A Necessary Faux Pas
When Peter came to Antioch, I opposed him to his face, because he was clearly in the wrong. Before certain men came from James, he used to eat with the Gentiles. But when they arrived, he began to draw back and separate himself from the Gentiles because he was afraid of those who belonged to the circumcision group.
Paul didn’t care about impressing people. That’s why when Peter showed up at Antioch, Paul got in his face. Peter would eat with Gentile believers when other Jews weren’t around, but he turned a cold shoulder to his non-Hebrew brothers anytime the aficionados were on the scene. He acquiesced to a social standard. Sometimes the gospel requires us to commit a necessary faux pas.
There is no room for “gospel profiling” in the church.
Peter was wrong. Dead wrong.
If you are racist then you are wrong too.
If you are racist you don’t understand the nature and beauty of the gospel.
The gospel welcomes all with no respect to socio-economical status.
Maybe this is what makes the gospel so attractive to the Dalit people from Hindu regions of the world. The Dalit people are the social outcasts of their cultures. But the gospel is no respecter of persons.
The gospel is color blind.
The gospel is caste blind.
The gospel is age blind.
The gospel is status blind.
If you believe the gospel you are welcome. The gospel bids the outcasts, the less than, the unworthy to come. The gospel beckons the beggars and heeds the homeless. There is no partiality in the gospel.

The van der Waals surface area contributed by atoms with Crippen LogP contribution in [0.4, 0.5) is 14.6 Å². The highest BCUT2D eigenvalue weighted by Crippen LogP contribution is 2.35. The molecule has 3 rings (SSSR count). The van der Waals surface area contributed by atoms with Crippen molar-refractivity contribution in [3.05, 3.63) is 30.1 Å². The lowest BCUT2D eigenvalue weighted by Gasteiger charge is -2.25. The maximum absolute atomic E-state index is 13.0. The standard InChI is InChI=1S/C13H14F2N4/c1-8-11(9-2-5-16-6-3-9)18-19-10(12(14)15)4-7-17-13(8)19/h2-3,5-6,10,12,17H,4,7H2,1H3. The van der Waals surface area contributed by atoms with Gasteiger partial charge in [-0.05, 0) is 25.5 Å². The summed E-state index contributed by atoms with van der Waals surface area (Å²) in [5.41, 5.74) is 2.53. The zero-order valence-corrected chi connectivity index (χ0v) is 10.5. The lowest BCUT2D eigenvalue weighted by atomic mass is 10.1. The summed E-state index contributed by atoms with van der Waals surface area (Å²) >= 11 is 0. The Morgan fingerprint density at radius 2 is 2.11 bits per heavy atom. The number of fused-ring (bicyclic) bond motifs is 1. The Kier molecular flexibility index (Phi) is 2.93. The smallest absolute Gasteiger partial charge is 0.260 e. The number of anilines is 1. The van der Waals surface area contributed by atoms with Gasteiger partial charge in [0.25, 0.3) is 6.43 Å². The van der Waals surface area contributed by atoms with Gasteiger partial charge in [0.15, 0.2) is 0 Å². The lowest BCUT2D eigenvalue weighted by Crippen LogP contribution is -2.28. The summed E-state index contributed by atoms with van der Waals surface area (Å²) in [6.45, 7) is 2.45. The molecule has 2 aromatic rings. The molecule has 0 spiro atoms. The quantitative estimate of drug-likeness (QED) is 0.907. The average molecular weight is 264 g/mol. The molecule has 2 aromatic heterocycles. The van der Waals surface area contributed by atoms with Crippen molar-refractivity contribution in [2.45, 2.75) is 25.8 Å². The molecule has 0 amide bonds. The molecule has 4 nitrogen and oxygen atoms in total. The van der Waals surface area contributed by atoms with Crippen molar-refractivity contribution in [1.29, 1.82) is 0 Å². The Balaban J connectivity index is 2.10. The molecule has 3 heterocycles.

On the contrary, if we had to earn God’s favor we would all be damned.
If our ethnic heritage merited anything before a holy God then the gospel would be nothing more than an elitist filter fashioned by a pernicious God to oppress the undesirable.
But that is not the gospel.
If you are guilty of “gospel profiling”, of creating mental categories of who deserves the gospel and who doesn’t, then you need to repent.
Racism is an antithesis to the gospel.
Perhaps this is one of the reasons the term “Christian” is first used in Antioch (see Acts 11:26). Perhaps it was here that the church first began to move beyond its ethnic categories to embrace an identity that was lost and found in Christ.
Immediately following Paul’s rebuke of Peter’s hypocrisy, we find these words:
I have been crucified with Christ and I no longer live, but Christ lives in me. The life I live in the body, I live by faith in the Son of God, who loved me and gave himself for me. (Galatians 2:20)
He placed no emphasis on ethnicity, education, or socio-economic status. Paul viewed such things as dead and crucified. All that now mattered to Paul was faith in Christ.
Some of my favorite preaching memories from the last few years have been the multiple occasions I have had to preach at an ethnically diverse church outside of Chicago. Their church reminded me of the beauty of the gospel. The gospel crosses every boundary, even the ones our culture frowns upon; Even the ones our culture assumes are impossible. In the end the gospel is the worst faux pas.
The gospel is a violation of any social norm that impedes a person’s access to the grace of God.
The gospel is an offense to anyone who denies God’s unmerited favor bestowed upon all who believe.